Endotoxins and Exotoxins

Bacterial toxins are substances capable of causing damage to the body.

They can be classified as exotoxins and endotoxins. Toxins are defined as soluble substances, generally of protein origin, which alter the normal metabolism of the host cell or tissue with the same effects.

Endotoxins have diverse and complex biological activities. They can bind to various body cells, particularly the specific serum proteins, LBP, causing a response from the organism, resulting in septicemia in humans. The process is present in the LPS outer membrane of the cell wall and is released only after the destruction of the bacteria.

When Gram-negative bacteria cause the infection, the disruption of the bacterial cell and the release of endotoxin occurs, which causes a response of the human immune system in general, such as fever, weakness, pain, shock, and vasodilation. . In large quantities, the toxin can lead to septicemia, and consequently death.

The primary diseases caused by endotoxins are typhoid fever, urinary tract infections, and meningococcal meningitis. When Gram-positive bacteria cause the condition, the toxin released by the bacterial cell wall is similar to the effect caused by the endotoxin.

The exotoxins are divided into three groups according to their interactions with the host cells. These affect mainly cellular functions, nerve cells, and the gastrointestinal tract.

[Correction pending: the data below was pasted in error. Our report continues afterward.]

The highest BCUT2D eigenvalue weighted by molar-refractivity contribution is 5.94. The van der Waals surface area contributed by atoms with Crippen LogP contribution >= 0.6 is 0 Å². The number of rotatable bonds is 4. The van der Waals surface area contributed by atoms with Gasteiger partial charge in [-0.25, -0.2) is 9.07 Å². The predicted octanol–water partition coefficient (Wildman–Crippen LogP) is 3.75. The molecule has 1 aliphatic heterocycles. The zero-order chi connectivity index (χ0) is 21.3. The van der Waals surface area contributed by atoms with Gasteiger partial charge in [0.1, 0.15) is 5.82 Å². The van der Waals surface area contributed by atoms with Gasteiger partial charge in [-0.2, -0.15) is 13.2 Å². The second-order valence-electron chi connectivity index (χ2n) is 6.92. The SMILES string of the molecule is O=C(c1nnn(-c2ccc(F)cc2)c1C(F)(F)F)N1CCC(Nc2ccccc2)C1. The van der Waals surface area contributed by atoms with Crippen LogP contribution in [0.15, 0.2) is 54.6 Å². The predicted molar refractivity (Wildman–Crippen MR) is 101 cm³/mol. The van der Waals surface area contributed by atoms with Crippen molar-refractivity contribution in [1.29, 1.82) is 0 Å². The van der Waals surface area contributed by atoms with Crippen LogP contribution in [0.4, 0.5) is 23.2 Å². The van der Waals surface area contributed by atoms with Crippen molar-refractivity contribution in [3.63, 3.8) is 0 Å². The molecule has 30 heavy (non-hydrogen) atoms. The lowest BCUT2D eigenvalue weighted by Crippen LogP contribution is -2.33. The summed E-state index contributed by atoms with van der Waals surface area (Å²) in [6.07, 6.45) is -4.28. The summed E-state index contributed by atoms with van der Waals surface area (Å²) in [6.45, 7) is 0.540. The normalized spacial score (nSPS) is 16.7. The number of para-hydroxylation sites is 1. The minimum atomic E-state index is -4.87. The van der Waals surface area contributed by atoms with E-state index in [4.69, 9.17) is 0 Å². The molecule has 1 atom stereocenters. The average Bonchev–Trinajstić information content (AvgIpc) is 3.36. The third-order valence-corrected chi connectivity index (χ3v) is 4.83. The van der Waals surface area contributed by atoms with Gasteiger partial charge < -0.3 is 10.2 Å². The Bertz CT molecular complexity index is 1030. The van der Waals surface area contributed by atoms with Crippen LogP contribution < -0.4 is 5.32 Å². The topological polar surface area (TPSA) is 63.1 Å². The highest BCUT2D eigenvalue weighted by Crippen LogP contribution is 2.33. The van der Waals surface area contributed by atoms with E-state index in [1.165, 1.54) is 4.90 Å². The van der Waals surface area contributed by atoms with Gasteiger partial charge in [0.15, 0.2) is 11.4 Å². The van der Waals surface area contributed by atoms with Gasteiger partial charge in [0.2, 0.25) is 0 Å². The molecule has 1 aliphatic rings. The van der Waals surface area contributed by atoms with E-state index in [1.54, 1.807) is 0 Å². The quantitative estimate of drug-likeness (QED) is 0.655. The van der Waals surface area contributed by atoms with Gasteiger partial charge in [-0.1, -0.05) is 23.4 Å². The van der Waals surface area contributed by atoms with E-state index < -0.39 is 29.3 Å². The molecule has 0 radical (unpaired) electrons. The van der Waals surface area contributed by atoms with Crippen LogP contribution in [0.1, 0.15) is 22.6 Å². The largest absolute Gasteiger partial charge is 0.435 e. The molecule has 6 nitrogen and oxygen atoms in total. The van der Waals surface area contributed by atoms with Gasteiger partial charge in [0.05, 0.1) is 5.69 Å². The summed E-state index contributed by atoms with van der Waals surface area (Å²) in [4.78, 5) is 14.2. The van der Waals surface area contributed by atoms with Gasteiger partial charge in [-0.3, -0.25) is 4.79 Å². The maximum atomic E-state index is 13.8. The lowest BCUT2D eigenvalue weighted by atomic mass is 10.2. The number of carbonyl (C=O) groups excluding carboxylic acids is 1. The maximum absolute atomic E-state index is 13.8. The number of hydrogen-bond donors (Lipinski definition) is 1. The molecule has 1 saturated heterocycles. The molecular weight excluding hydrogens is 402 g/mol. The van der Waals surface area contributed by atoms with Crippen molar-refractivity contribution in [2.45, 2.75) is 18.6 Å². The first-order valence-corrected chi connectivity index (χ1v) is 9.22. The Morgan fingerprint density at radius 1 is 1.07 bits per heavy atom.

We find superantigens and ST toxins in the first group, which act only on the cell surface. Among the bacteria that produce superantigens, the most recent study found Staphylococcus aureus and Streptococcus pyogenes. ST toxins (heat-stable toxins) are produced mainly by the bacterium Escherichia coli, attacking intestinal epithelial cells, particularly causing diarrhea.


The toxins damage the cytoplasmic membrane in the second group, causing cell death. Bacteria use these toxins to kill phagocytes and break down the phagosome membrane. They also lyse erythrocytes for the iron of hemoglobin. These toxins form pores in the cell membrane.

The third group has the highest number of toxins and the most important virulence factors. The following toxins are found in this group: diphtheria toxin, cholera toxin, LT, Shiga toxin, botulinum toxin, tetanus toxin, pertussis toxin (whooping cough), invasive guanylate cyclase (whooping cough), and Exotoxin A (pulmonary infections in patients with cystic fibrosis).

There is also a significant group of proteins injected directly into the cytosol of host cells, causing various effects. Hydrolytic enzymes such as hyaluronidase, collagenase, and protease are produced by many bacteria that can degrade components of the extracellular matrix, which alters the structure of the tissue and achieves the generation of several nutrients that are used by bacteria.